ONE of the key skills of listening is silence, allowing awkwardness its cherished place in relationships.
In the awkward silence is space where God works in liberating truth from guarded lips, as a person courageously trusts the caring moment.
ENTERING THE SILENCE
How few relational interactions feature the space of silence? Too few. Too many exchanges occur when both parties insist on having their say, neither listening to the intent, motive and message of the other.
But entering the silence is simply the art of one person agreeing to say nothing until the right time comes. This person may have a simple question to ask — that’s all.
There is power in that one question. Could be five words. Could simply be one.
As something is said in rigid simplicity power emanates from that word.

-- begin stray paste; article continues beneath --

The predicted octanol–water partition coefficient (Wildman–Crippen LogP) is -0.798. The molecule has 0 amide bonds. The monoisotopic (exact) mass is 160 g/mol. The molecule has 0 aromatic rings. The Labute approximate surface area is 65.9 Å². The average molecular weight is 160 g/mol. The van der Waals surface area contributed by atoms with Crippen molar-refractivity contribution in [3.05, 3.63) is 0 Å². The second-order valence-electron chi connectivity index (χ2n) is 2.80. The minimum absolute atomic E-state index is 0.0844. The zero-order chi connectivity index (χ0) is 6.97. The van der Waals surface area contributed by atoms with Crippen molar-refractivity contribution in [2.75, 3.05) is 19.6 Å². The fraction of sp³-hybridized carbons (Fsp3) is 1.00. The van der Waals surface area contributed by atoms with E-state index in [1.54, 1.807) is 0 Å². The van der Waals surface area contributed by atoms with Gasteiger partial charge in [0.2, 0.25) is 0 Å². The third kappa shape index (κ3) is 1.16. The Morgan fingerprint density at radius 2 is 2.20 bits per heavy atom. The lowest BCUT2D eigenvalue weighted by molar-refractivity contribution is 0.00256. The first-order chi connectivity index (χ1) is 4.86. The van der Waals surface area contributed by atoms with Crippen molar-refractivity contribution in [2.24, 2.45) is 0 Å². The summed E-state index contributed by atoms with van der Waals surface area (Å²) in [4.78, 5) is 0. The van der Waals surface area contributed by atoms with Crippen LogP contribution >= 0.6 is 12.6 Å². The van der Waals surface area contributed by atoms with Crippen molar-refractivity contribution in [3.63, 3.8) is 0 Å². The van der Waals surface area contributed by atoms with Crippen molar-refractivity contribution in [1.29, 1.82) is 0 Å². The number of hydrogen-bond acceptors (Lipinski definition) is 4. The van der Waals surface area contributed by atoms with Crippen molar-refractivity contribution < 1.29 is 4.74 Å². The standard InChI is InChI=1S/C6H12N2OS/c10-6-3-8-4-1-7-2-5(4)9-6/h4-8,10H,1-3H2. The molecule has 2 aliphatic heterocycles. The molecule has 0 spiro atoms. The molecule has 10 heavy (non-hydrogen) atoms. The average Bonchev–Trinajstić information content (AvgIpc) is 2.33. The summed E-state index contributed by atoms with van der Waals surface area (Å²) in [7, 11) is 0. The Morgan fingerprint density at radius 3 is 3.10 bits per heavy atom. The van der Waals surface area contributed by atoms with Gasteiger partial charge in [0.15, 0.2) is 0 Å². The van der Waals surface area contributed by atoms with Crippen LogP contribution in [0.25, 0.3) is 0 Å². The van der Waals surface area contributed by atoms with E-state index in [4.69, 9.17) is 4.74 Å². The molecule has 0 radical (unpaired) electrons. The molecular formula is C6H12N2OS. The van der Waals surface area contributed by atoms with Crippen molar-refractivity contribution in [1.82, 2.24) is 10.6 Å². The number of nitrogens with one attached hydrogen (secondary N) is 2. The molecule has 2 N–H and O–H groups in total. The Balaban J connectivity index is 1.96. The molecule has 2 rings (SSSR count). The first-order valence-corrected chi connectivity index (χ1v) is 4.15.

The opportunity to lay one pregnant sentence into the communication is only available when we listen sufficiently through silence, communicating through body language and gestures where at all possible.
TRUSTING THE SILENCE
If we ever wish to have a transformational interaction, to cause someone to think, to encourage someone to heal, to show empathy, we must trust the silence within which the ministry is to occur.
We put off the desire to give them our advice. We leave home the truths we believe will help. The words of distraction remain in the car or in another room. Focus and attention comes in the silence.
And in the silence, listen for the Spirit. He needs no words of our assistance. The Spirit will communicate something in the awkward listening silence. Remain there.
Listening has such value in communication, and many times more listening that trusts the awkwardness in silence.